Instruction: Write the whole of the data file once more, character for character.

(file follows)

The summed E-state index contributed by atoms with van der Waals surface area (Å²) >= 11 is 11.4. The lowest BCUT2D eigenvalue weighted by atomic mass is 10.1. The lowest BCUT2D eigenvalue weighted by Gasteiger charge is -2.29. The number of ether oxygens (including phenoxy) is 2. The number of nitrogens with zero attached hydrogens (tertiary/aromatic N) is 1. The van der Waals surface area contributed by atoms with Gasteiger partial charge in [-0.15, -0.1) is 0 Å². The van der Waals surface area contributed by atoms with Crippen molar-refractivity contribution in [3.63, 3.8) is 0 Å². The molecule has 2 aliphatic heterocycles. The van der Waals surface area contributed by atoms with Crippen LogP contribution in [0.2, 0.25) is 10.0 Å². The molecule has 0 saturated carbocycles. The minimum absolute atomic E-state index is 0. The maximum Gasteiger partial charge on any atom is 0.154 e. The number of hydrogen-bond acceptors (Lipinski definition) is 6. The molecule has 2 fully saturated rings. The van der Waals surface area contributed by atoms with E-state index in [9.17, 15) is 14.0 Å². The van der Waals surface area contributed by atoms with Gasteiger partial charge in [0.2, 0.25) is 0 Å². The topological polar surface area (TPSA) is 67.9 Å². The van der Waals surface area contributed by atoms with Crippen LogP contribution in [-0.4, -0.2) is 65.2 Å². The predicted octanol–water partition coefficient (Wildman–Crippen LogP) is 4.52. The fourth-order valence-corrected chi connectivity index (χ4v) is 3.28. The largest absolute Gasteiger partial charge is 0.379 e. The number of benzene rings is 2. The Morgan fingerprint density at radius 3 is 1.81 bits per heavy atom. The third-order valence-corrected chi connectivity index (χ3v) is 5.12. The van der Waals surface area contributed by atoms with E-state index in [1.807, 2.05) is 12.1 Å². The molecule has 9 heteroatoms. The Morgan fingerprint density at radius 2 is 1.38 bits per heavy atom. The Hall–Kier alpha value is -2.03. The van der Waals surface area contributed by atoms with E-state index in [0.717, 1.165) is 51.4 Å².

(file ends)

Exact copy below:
The summed E-state index contributed by atoms with van der Waals surface area (Å²) >= 11 is 11.4. The lowest BCUT2D eigenvalue weighted by atomic mass is 10.1. The lowest BCUT2D eigenvalue weighted by Gasteiger charge is -2.29. The number of ether oxygens (including phenoxy) is 2. The number of nitrogens with zero attached hydrogens (tertiary/aromatic N) is 1. The van der Waals surface area contributed by atoms with Gasteiger partial charge in [-0.15, -0.1) is 0 Å². The van der Waals surface area contributed by atoms with Crippen molar-refractivity contribution in [3.63, 3.8) is 0 Å². The molecule has 2 aliphatic heterocycles. The van der Waals surface area contributed by atoms with Crippen LogP contribution in [0.2, 0.25) is 10.0 Å². The molecule has 0 saturated carbocycles. The minimum absolute atomic E-state index is 0. The maximum Gasteiger partial charge on any atom is 0.154 e. The number of hydrogen-bond acceptors (Lipinski definition) is 6. The molecule has 2 fully saturated rings. The van der Waals surface area contributed by atoms with E-state index in [9.17, 15) is 14.0 Å². The van der Waals surface area contributed by atoms with Gasteiger partial charge in [0.2, 0.25) is 0 Å². The topological polar surface area (TPSA) is 67.9 Å². The van der Waals surface area contributed by atoms with Crippen LogP contribution in [-0.4, -0.2) is 65.2 Å². The predicted octanol–water partition coefficient (Wildman–Crippen LogP) is 4.52. The fourth-order valence-corrected chi connectivity index (χ4v) is 3.28. The largest absolute Gasteiger partial charge is 0.379 e. The number of benzene rings is 2. The Morgan fingerprint density at radius 3 is 1.81 bits per heavy atom. The third-order valence-corrected chi connectivity index (χ3v) is 5.12. The van der Waals surface area contributed by atoms with E-state index in [1.807, 2.05) is 12.1 Å². The molecule has 9 heteroatoms. The Morgan fingerprint density at radius 2 is 1.38 bits per heavy atom. The Hall–Kier alpha value is -2.03. The van der Waals surface area contributed by atoms with E-state index in [0.717, 1.165) is 51.4 Å².